There has been a noticeable increase in spam within the last 6-12 months, making it even more important for users to educate themselves on ways to recognize malicious emails. Spam emails come in many forms and have a range of intended goals, from phishing (moneymaking) scams to malware infections and data corruption. Most organizations already have a layer of defense in place, which can and should include a spam filter, antivirus software and a firewall. Although these defenses are designed to protect against viruses and hackers, they are not foolproof. Spammers and hackers continually work on developing new and clever ways to circumvent traditional email filters and firewalls, which is evidenced in this recent increase in spam. Although antivirus software companies, like Symantec, come out with updates and improvements that defend against new viruses, end-users need to do their part in vigilantly protecting their computers and data.
Malicious emails can be identified by many distinguishable characteristics. If the email comes from an unrecognized sender, it is possible that it is spam. Frequently, these emails will have a friendly salutation in the subject line, such as ‘Hello,’ or a call to action, such as ‘Quick question.’ Sometimes subject lines will contain the name or email address of the recipient, which is a method spammers use to make the email appear inviting and relevant to the recipient. The contents of such emails can range from ploys for users to divulge personal banking information to links that direct to dangerous websites.
There has also been a rise in spam that appears to be coming from fax software, voicemail software or banks. These emails will typically contain an attachment and are intended to fool the recipient into thinking they are opening a fax, listening to a voicemail or checking an invoice/bank statement. If the email is in an unfamiliar format or comes from a fax, voicemail or bank service you do not use, it is highly probable that it contains a virus. Malicious email attachments come in many forms, some being files ending in .exe, .bat, .scr, .zip or .com. These types of files, when opened, can quickly infect a computer with a damaging virus or create an entry point for a hacker to remotely connect to the computer, granting them access to important files, confidential information and network drives.
Spam filters can be configured to blacklist (block) emails from certain domains and protection levels can be increased if an excessive amount of spam seems to make it into an inbox. That being said, spammers still find ways to evade the filter. An example of such an email would be one that does not contain an attachment, but instead has a link imbedded in the body. Hovering a mouse over a link reveals the domain in the bottom left hand corner of the screen. This helps to confirm if the link in the email is a recognized or legitimate website.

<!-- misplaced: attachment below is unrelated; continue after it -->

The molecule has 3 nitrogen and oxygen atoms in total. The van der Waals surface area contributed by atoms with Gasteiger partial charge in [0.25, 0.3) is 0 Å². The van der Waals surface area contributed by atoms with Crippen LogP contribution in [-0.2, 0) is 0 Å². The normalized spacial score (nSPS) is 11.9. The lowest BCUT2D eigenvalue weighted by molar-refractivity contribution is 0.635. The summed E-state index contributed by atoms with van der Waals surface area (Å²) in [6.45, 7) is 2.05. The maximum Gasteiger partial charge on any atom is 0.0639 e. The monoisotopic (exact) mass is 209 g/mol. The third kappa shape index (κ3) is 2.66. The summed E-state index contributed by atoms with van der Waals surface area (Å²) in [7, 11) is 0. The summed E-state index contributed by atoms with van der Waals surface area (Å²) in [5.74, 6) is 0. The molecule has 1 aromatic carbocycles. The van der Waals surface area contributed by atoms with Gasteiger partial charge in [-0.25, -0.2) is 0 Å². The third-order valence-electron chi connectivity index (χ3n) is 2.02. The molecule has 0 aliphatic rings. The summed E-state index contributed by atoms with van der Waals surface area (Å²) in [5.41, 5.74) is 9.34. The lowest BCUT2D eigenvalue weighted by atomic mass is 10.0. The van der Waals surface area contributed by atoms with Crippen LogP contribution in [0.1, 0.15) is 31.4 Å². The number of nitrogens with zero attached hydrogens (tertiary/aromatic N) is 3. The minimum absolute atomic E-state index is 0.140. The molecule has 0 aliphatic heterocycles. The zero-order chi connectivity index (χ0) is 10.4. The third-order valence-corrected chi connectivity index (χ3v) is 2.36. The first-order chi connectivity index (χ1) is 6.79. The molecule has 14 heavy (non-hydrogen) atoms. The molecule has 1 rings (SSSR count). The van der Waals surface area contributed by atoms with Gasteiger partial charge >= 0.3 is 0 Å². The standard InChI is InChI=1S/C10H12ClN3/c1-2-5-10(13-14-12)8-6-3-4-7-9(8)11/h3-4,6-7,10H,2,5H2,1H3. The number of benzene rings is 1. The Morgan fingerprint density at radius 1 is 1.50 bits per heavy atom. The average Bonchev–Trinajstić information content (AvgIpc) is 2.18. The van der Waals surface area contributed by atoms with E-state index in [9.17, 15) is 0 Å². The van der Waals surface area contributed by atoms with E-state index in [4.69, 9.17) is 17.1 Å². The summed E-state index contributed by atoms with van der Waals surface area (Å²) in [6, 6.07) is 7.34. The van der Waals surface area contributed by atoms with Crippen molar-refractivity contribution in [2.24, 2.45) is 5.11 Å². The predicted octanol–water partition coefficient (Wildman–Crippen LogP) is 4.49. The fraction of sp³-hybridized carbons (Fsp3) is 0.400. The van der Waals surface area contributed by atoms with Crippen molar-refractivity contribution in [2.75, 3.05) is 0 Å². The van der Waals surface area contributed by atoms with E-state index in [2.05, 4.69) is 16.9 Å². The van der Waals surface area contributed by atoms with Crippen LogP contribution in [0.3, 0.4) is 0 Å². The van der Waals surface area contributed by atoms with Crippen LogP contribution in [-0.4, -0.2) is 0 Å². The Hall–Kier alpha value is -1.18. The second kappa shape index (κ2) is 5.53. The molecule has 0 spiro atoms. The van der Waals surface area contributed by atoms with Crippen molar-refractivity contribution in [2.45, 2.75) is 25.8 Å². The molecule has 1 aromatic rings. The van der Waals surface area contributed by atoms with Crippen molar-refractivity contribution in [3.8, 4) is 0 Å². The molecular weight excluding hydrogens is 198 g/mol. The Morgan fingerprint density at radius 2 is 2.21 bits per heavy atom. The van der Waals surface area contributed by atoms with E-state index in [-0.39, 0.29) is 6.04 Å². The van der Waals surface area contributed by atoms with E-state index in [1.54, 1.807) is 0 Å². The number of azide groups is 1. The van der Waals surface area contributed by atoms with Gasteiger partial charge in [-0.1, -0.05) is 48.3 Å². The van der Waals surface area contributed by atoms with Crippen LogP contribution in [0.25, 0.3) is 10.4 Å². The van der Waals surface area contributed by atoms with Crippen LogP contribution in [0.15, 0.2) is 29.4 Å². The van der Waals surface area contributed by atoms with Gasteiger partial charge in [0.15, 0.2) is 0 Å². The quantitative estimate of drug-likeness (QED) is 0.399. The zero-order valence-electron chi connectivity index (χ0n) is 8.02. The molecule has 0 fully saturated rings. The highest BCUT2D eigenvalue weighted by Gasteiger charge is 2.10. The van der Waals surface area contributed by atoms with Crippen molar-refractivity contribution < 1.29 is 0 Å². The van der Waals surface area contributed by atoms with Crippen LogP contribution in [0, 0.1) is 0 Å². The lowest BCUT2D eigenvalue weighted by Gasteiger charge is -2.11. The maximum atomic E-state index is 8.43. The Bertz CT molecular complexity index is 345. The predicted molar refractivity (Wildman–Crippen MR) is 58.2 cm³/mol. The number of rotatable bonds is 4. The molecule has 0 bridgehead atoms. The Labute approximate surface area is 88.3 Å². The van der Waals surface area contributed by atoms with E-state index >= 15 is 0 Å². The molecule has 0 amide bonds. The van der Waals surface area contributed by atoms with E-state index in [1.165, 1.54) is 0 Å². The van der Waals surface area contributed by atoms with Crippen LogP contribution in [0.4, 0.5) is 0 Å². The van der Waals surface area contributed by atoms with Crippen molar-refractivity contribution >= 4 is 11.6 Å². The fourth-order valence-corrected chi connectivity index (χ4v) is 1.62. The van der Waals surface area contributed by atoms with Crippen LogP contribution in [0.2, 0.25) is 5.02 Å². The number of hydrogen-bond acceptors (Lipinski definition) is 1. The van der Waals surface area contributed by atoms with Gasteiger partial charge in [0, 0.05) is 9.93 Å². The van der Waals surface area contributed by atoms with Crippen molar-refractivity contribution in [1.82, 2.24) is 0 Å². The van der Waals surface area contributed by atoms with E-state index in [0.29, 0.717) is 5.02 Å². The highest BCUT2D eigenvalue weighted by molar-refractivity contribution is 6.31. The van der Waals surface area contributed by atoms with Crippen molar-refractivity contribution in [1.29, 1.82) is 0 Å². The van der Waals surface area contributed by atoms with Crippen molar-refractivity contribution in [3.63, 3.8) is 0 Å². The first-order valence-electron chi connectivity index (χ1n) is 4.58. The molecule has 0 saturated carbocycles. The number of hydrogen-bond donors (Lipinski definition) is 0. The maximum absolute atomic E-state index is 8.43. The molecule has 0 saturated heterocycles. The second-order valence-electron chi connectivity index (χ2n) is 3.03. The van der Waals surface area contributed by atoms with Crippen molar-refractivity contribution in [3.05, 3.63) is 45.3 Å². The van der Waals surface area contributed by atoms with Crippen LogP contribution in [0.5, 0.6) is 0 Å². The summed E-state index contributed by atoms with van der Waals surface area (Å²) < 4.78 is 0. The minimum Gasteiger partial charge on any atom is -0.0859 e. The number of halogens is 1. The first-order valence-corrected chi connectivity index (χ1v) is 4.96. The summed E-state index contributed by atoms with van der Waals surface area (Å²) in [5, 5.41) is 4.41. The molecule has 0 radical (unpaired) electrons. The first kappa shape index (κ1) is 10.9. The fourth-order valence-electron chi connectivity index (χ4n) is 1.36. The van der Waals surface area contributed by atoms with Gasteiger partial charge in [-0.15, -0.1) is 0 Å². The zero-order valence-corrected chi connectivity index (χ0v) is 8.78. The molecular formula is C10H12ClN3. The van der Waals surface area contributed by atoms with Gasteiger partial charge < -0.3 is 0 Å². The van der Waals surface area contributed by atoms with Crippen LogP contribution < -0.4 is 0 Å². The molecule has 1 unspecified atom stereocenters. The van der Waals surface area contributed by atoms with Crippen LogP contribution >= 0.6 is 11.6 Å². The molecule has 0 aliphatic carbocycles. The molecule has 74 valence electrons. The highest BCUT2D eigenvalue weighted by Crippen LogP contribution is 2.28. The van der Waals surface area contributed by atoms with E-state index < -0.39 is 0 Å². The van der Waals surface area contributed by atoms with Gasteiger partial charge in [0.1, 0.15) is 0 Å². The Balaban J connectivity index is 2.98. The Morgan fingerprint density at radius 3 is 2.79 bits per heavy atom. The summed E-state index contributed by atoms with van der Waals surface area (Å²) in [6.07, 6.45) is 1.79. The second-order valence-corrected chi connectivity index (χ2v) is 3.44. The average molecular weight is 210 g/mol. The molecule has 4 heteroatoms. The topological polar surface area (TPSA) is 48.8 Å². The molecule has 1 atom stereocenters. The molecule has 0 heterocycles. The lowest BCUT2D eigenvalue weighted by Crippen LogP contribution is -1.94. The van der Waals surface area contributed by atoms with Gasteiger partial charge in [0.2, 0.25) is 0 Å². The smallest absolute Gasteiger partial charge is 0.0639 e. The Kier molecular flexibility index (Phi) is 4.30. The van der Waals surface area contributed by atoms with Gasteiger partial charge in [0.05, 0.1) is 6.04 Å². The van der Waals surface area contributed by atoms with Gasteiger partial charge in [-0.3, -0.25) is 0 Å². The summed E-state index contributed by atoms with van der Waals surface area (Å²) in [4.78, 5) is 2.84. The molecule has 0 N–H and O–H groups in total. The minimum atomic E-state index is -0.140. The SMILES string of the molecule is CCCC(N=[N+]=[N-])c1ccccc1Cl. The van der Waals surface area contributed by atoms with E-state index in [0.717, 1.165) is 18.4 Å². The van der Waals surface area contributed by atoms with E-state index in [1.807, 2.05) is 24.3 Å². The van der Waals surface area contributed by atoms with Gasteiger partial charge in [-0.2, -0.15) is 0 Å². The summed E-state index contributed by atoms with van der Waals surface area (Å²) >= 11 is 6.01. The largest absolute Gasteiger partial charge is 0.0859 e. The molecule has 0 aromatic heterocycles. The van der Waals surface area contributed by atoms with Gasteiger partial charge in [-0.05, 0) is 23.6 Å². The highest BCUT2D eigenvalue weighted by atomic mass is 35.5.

Malicious emails may contain typos, misspellings and a random mix of lowercase and uppercase letters. This is actually an intentional tactic used by spammers to identify less-than-savvy users. If a recipient responds to a blatantly sloppy email as if it were legitimate, the recipient is identifying themselves as an easy target for a scam.
Microsoft Outlook contains a handy built-in feature called ‘message options,’ which allows users to get in-depth information about an email without having to actually open it. With this feature, users are able to see the true domain of the sender and the name of the server from which the email came. This button can easily be added to the quick access tool bar in Microsoft Outlook by right-clicking on the tool bar on the top left-hand side of the Outlook window, choosing ‘customize quick access toolbar,’ click on ‘more commands,’ select ‘popular commands’ and add ‘message options.’
Very recently, there has been a surge in a new type of cyber-attack called ransomware, a trojan that encrypts and renames all files on a victim’s computer, and, as the name suggests, holds the files for ransom. If a user becomes infected with ransomware, they will lose access to all of their files and receive a message on the screen explaining that their files were encrypted and they must pay a large sum of money to obtain the decryption key.
Ransomware is a moneymaking scheme developed by hackers with a high infection rate. When infected with ransomware, a user has three options. The first option is to follow the instructions on the screen and pay the requested sum of money to decrypt their files. This is not a recommended option, as the cyber-criminal may still have access to the ‘decrypted’ PC (leaving it vulnerable for future infection), in addition to personal or banking information from the initial ransom payment. The second option is to restore the PC from the most recent backup available from before the ransomware infection. This process can take some time and if the user does not regularly back up their files, there can be a significant loss in data. The third option is to wipe the PC back to factory settings and rebuild. This option results in a complete loss of data. For users who do not back up their PC and locally saved files, this is the only option that doesn’t involve paying the ransom.
Ultimately, regardless of how hard we pray to the computer gods, spam, viruses and hackers are not going away. Because of that, end-users must educate themselves on how to identify and avoid malicious emails. Additionally, it is important to have an effective backup system for important data and strong passwords.
For more information, contact Plummer Slade at (412) 261-5600 or firstname.lastname@example.org.